Overview of content related to 'electronic theses'
This page provides an overview of 1 article related to 'uk theses digitisation project'. Note that filters may be applied to display a sub-set of articles in this category (see FAQs on filtering for usage tips). Select this link to remove all filters.
Digitising at least 20,000 paper-borne UK theses will 'kick start' the EThOS service, which will allow open access to theses in electronic form. The project will deliver a fully operational, easily scaleable and financially viable prototype of an UK e-theses online service that will enable users, via one single web interface, to access the full text of electronically stored theses after selection from a database of UK theses. UK postgraduate theses are a very important source of primary research output but, says Colin Galloway, project director of EthOs, "There are currently thousands of theses sitting on the shelves of UK academic libraries, many of which will never have been read by anyone other than the author and supervisor. Even in those cases where there is knowledge of their existence there is no easy access to their content, with the result that potentially useful information is disregarded purely because of logistic/bureaucratic impediments." Under this project, 20,000 digitised theses will be freely supplied as open access, enabling all researchers regardless of location or time to search for, identify and order digitised UK theses, a resource which has had limited exposure via the British Library catalogue (metadata only minus abstract) and the commercial subscription Index To Thesis product. The theses will be supplied to researchers as pdfs. The researcher will be able to read the thesis image on his/her computer screen but, by printing the pdf, he or she will get an exact surrogate of the original thesis. By sourcing surrogates from the electronically stored copies, the original paper theses will be accessed less frequently and so will be better preserved. There are around 500,000 paper theses originating from UK Higher Education Institutions and dating from 1730. Although the project is digitising only 1% of the overall total, it will target the most 'popular' - those that are most likely to be requested and supplied to researchers - so the greater impact will be to release EThOS digitisation resources to digitise further theses. Project start date: 2007-01-01. Project end date: 2008-07-01. (Excerpt from this source)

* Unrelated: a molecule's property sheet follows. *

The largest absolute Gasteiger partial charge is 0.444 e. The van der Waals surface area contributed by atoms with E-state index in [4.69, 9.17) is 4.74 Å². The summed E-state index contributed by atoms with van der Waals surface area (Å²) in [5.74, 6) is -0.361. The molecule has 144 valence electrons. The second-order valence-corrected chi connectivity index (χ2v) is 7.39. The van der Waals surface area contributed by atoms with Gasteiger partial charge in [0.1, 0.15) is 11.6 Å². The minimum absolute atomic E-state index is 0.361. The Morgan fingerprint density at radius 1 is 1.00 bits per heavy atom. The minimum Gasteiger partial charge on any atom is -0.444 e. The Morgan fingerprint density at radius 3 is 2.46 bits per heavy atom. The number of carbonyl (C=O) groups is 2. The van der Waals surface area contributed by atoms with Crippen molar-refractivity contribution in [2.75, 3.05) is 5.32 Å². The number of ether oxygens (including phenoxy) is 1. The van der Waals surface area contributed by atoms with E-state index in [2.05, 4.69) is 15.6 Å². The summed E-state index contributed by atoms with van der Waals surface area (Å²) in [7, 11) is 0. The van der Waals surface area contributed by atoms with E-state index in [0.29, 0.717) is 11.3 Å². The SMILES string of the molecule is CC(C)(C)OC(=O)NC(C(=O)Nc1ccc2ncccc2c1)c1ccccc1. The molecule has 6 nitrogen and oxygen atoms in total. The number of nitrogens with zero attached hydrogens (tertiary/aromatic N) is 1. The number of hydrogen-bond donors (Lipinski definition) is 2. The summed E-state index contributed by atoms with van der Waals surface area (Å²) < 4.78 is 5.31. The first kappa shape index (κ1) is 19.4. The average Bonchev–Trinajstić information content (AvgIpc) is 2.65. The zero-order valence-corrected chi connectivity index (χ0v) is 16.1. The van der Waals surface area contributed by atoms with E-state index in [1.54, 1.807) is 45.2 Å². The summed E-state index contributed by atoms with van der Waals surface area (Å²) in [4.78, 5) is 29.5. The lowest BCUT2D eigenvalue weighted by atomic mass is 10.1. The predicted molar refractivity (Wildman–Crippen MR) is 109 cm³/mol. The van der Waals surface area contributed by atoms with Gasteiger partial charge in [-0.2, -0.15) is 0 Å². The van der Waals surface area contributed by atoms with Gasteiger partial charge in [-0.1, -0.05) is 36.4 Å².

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Digitisation and e-Delivery of Theses from ePrints Soton